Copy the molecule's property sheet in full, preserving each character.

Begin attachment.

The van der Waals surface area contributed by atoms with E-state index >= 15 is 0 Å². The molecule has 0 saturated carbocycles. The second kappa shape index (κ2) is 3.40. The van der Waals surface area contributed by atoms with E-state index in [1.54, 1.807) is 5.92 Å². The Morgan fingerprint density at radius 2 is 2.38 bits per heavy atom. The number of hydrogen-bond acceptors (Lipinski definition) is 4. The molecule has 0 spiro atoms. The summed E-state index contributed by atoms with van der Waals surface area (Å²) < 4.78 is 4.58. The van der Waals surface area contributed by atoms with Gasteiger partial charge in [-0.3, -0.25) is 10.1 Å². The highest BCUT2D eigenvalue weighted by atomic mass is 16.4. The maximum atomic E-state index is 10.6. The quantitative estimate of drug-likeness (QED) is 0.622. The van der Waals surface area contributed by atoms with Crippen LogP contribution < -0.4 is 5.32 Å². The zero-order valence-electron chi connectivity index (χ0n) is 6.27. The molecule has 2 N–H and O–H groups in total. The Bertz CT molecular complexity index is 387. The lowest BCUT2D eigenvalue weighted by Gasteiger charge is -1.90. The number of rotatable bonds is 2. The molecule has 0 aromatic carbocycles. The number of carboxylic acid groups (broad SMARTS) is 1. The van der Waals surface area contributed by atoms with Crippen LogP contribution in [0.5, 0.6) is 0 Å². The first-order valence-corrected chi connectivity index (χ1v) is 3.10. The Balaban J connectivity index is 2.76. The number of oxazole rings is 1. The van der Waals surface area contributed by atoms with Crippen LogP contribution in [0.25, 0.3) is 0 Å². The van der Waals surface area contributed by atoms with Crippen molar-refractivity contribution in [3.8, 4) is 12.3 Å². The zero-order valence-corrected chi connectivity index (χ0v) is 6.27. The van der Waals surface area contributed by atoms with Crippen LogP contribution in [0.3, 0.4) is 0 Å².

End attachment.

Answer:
The van der Waals surface area contributed by atoms with E-state index >= 15 is 0 Å². The molecule has 0 saturated carbocycles. The second kappa shape index (κ2) is 3.40. The van der Waals surface area contributed by atoms with E-state index in [1.54, 1.807) is 5.92 Å². The Morgan fingerprint density at radius 2 is 2.38 bits per heavy atom. The number of hydrogen-bond acceptors (Lipinski definition) is 4. The molecule has 0 spiro atoms. The summed E-state index contributed by atoms with van der Waals surface area (Å²) < 4.78 is 4.58. The van der Waals surface area contributed by atoms with Gasteiger partial charge in [-0.3, -0.25) is 10.1 Å². The highest BCUT2D eigenvalue weighted by atomic mass is 16.4. The maximum atomic E-state index is 10.6. The quantitative estimate of drug-likeness (QED) is 0.622. The van der Waals surface area contributed by atoms with Crippen LogP contribution < -0.4 is 5.32 Å². The zero-order valence-electron chi connectivity index (χ0n) is 6.27. The molecule has 2 N–H and O–H groups in total. The Bertz CT molecular complexity index is 387. The lowest BCUT2D eigenvalue weighted by Gasteiger charge is -1.90. The number of rotatable bonds is 2. The molecule has 0 aromatic carbocycles. The number of carboxylic acid groups (broad SMARTS) is 1. The van der Waals surface area contributed by atoms with Crippen LogP contribution in [0.5, 0.6) is 0 Å². The first-order valence-corrected chi connectivity index (χ1v) is 3.10. The Balaban J connectivity index is 2.76. The number of oxazole rings is 1. The van der Waals surface area contributed by atoms with Crippen LogP contribution in [0.25, 0.3) is 0 Å². The van der Waals surface area contributed by atoms with Crippen molar-refractivity contribution in [3.8, 4) is 12.3 Å². The zero-order valence-corrected chi connectivity index (χ0v) is 6.27. The van der Waals surface area contributed by atoms with Crippen LogP contribution in [0.3, 0.4) is 0 Å².